unsigned int GetAdvance(char c1, char c2);

	TexResource GetTexture() { return m_TexResource; }

private:
	FaceMap() {}

	FT_Face m_Face;

	Device* m_pDevice;

	unsigned int m_Size;

	TexResource m_TexResource;
	std::map m_Coords;
};

//A font manager can be used for creating FaceMaps
class FontManager
{
public:
	FontManager() : m_LastError(0) {}

	bool Initialize(Device* pDevice);

	bool LoadFont(std::string fontName);

	std::vector GetAvailableFonts() const;

	FaceMap* CreateFace(std::string familyName, std::string styleName, unsigned int size);

private:
	FT_Library m_Library;
	std::multimap m_Faces;
	std::map, FaceMap*> m_FaceMaps;
	Device* m_pDevice;

	const char* m_LastError;
};

/////////// CPP FILE
//The vertex type used for rendering fonts
struct FontVertex
{
	Vector2 position;
	Vector2 size;
	Vector2 startUV;
	Vector2 endUV;

	static const D3D11_INPUT_ELEMENT_DESC* GetLayoutDesc(int& count)
	{
		count = 4;

		static const D3D11_INPUT_ELEMENT_DESC pDesc[] =  {
			{"POSITION", 0, DXGI_FORMAT_R32G32_FLOAT, 0, D3D11_APPEND_ALIGNED_ELEMENT, D3D11_INPUT_PER_VERTEX_DATA, 0},
			{"POSITION", 1, DXGI_FORMAT_R32G32_FLOAT, 0, D3D11_APPEND_ALIGNED_ELEMENT, D3D11_INPUT_PER_VERTEX_DATA, 0},
			{"TEXCOORD", 0, DXGI_FORMAT_R32G32_FLOAT, 0, D3D11_APPEND_ALIGNED_ELEMENT, D3D11_INPUT_PER_VERTEX_DATA, 0},
			{"TEXCOORD", 1, DXGI_FORMAT_R32G32_FLOAT, 0, D3D11_APPEND_ALIGNED_ELEMENT, D3D11_INPUT_PER_VERTEX_DATA, 0}
		};

		return pDesc;
	}
};

//Just rendering the vertex buffer in the usual fashion
void StaticString::Render(int xpos, int ypos)
{
	Matrix4 world = Matrix4::CreateTranslation(xpos, ypos, 0.f);
	Material mat;
	mat.m_Decal = m_pFace->GetTexture();

	m_pDevice->GetDeviceContext()->IASetPrimitiveTopology(D3D11_PRIMITIVE_TOPOLOGY_POINTLIST);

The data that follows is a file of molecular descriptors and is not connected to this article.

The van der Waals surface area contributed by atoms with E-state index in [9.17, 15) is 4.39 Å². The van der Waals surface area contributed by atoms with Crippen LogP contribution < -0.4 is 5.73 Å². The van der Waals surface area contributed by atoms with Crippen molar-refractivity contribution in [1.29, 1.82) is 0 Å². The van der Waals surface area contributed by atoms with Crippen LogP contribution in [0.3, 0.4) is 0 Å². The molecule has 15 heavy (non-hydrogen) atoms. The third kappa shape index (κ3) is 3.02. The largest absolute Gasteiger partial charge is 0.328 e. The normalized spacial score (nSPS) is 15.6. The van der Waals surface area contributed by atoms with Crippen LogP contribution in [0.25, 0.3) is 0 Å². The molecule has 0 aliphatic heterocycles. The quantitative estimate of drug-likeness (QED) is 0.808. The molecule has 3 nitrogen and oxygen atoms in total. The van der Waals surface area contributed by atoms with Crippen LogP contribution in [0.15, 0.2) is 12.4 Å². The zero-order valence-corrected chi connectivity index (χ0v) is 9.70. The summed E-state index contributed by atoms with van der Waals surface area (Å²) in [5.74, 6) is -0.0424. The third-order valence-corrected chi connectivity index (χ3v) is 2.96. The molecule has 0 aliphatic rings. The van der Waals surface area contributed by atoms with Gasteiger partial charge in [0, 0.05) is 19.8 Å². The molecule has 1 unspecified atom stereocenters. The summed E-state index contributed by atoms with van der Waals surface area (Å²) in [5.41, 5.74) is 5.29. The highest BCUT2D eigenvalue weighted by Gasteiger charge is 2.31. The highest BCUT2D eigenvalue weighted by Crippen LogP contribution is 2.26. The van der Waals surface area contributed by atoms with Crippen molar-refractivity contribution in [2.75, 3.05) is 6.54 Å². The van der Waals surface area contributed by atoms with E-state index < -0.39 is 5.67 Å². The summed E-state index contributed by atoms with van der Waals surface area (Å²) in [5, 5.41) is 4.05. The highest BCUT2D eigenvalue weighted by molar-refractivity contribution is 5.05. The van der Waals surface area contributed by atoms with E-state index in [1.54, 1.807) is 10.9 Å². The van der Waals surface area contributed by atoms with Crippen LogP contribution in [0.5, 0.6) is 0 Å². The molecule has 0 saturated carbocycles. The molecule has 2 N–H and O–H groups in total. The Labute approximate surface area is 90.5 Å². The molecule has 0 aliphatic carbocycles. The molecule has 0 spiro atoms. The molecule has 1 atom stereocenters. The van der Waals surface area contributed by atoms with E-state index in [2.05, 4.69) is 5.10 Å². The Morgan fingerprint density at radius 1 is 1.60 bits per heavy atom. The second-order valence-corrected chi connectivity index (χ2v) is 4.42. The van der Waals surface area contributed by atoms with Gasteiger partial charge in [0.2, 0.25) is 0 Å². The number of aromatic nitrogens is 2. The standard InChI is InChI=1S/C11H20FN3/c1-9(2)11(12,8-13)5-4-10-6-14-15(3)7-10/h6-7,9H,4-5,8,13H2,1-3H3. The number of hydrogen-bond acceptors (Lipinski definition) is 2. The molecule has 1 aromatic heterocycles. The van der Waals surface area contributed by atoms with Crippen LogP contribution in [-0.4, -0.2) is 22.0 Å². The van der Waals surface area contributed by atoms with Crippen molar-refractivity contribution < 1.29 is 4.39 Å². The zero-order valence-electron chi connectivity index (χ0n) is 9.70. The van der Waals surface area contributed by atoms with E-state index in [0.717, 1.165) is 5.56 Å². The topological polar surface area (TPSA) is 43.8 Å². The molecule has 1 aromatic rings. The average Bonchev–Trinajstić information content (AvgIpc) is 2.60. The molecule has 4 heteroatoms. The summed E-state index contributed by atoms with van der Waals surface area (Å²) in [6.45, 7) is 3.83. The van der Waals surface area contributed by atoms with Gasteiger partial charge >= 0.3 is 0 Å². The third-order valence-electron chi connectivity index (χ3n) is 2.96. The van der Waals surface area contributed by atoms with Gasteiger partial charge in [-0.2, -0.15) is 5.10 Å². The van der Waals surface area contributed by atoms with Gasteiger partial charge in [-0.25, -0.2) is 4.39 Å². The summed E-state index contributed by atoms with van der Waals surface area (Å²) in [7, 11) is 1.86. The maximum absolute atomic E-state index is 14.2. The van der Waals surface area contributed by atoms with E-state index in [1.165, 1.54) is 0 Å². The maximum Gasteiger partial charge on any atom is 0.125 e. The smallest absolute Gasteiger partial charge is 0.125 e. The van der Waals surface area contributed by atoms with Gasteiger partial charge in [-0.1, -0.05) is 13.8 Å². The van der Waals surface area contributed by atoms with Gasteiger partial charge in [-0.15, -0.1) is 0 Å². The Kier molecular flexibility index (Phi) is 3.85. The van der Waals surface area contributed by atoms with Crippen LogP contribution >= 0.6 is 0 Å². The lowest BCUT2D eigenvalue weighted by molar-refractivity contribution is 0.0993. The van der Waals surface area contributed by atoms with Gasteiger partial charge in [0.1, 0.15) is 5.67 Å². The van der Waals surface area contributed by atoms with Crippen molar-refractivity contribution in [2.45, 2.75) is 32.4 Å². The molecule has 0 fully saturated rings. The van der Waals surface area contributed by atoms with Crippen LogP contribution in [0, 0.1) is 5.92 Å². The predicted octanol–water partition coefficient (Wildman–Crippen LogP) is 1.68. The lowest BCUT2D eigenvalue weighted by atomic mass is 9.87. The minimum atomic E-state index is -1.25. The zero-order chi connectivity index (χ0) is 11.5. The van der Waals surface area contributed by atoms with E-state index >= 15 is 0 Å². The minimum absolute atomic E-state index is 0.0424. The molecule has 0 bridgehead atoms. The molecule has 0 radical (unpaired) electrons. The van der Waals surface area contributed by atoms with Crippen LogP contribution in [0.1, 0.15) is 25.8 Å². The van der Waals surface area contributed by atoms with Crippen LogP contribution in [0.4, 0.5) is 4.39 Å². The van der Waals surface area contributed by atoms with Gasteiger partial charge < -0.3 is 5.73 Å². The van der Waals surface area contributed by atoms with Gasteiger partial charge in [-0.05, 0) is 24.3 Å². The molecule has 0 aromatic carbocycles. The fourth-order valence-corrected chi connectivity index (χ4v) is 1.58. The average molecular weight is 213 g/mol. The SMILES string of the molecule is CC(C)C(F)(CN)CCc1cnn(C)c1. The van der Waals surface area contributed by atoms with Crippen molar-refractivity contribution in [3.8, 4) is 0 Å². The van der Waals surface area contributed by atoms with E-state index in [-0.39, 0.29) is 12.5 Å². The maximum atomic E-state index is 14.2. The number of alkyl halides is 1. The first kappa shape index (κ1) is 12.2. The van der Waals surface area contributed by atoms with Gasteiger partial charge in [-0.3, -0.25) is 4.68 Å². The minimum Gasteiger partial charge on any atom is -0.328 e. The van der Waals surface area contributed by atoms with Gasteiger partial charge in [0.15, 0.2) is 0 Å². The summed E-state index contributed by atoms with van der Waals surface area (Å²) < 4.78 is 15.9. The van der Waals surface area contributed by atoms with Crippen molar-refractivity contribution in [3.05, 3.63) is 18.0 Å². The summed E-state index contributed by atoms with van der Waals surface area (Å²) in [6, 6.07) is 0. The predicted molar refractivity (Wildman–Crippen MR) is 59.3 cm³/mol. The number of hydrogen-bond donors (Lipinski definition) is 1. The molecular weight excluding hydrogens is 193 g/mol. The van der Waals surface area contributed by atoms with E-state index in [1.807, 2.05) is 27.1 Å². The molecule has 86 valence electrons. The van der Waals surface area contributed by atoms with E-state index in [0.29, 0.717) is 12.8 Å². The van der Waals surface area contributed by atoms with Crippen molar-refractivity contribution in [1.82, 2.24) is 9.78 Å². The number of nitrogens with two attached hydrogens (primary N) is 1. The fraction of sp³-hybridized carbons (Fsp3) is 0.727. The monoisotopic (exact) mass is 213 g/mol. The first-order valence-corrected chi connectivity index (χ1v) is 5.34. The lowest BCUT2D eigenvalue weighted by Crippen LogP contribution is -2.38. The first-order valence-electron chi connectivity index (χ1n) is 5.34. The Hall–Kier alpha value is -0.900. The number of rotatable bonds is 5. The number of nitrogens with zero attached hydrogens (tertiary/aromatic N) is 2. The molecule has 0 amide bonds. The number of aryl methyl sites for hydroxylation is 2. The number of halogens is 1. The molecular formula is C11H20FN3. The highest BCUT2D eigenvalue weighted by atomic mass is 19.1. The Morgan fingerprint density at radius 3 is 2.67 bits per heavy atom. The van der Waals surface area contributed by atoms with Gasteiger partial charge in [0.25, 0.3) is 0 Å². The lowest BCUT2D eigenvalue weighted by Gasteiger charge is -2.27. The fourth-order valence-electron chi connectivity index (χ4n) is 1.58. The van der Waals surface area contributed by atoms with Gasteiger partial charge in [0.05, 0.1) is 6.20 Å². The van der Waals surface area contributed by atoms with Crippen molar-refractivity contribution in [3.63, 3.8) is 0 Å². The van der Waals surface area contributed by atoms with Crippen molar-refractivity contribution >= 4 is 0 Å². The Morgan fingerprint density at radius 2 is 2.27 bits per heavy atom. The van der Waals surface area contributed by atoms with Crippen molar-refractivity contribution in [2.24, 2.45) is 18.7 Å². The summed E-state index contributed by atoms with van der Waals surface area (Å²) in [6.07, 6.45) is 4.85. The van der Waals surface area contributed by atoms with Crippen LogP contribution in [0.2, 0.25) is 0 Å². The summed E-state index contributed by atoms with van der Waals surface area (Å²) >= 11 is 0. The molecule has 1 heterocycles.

m_pDevice->SetObjectProperties(world, mat);
	m_pDevice->SetVertexBuffer(m_pVerts);
	m_pDevice->SetLayout();
	m_pDevice->Draw();

	m_pDevice->GetDeviceContext()->IASetPrimitiveTopology(D3D11_PRIMITIVE_TOPOLOGY_TRIANGLELIST);
}

//A helper function that converts a string into a vector that contains all the lines, where each line is a vector of all words
//Sidenote: is there really not a split function for strings in C++?!
std::vector> SplitToLinesOfWords(std::string text)
{
	//Inner vector contains all words of a line, outer contains all lines.
	std::vector> words;
	words.push_back(std::vector());

	std::string lastWord = "";

	for (int i = 0; i second.advance;

	int penX = 0;
	int penY = 0;

	std::vector vertices;

	//Nothing special going on here, I guess
	for (auto i = words.begin(); i != words.end(); ++i)
	{
		for (auto j = i->begin(); j != i->end(); ++j)
		{
			//Check if a new linebreak should be performed due to line overflow
			if (maxWidth && GetStringWidth(*j) + penX > maxWidth)
			{
				penX = 0;
				penY += m_Face->height;
			}

			for (int c = 0; c length(); ++c)
			{
				char c1 = j->at(c);
				auto dataIt = m_Coords.find(c1);

				if (dataIt != m_Coords.end())
				{
					GlyphData data = dataIt->second;
					FontVertex v;
					v.position = Vector2(penX + data.xOffset, penY + data.yOffset);
					v.size = data.size;
					v.startUV = data.start;
					v.endUV = data.end;

					vertices.push_back(v);

					char c2 = (j->length() - 1) - c > 0 ? j->at(c + 1) : ' ';

					penX += GetAdvance(c1, c2);

				}
			}

			penX += spaceWidth;
		}

		penX = 0;
		penY += m_Face->height;
	}

	StaticString str;
	str.m_pVerts = VertexBuffer::CreateStatic(m_pDevice, &vertices[0], sizeof(FontVertex), vertices.size());
	str.m_pFace = this;
	str.m_pDevice = m_pDevice;

	return str;
}

//Calculates the total width of a given string, assuming no line breaks
unsigned int FaceMap::GetStringWidth(std::string text)
{
	unsigned int width = 0;
	for (int i = 0; i second.size.x + 0.5f);
			}
		}
	}

	return width;
}

//Returns the advance between two characters
unsigned int FaceMap::GetAdvance(char c1, char c2)
{
	auto it = m_Coords.find(c1);
	if (it != m_Coords.end())
	{
		return it->second.advance;
	}

	return 0;
}

bool FontManager::Initialize(Device* pDevice)
{
	m_pDevice = pDevice;

	int error = FT_Init_FreeType(&m_Library);

	if (error)
	{
		return false;
	}

	return true;

}

struct GlyphBitmap
{
	int glyphIndex;
	char* pGlyphBitmap;

	unsigned int width;
	unsigned int height;

	int xOffset;
	int yOffset;

	int advance;
};

//Create a list of all glyps, with FreeType bitmaps, that is ready to be packed
std::vector RenderGlyphs(FT_Face f, std::string chars)
{
	int error;

	std::vector res;
	res.reserve(chars.length());

	FT_GlyphSlot slot = f->glyph;

	for (int i = 0; i bitmap_left;

		bmp.yOffset = -slot->bitmap_top;
		bmp.width = slot->bitmap.width;
		bmp.height = slot->bitmap.rows;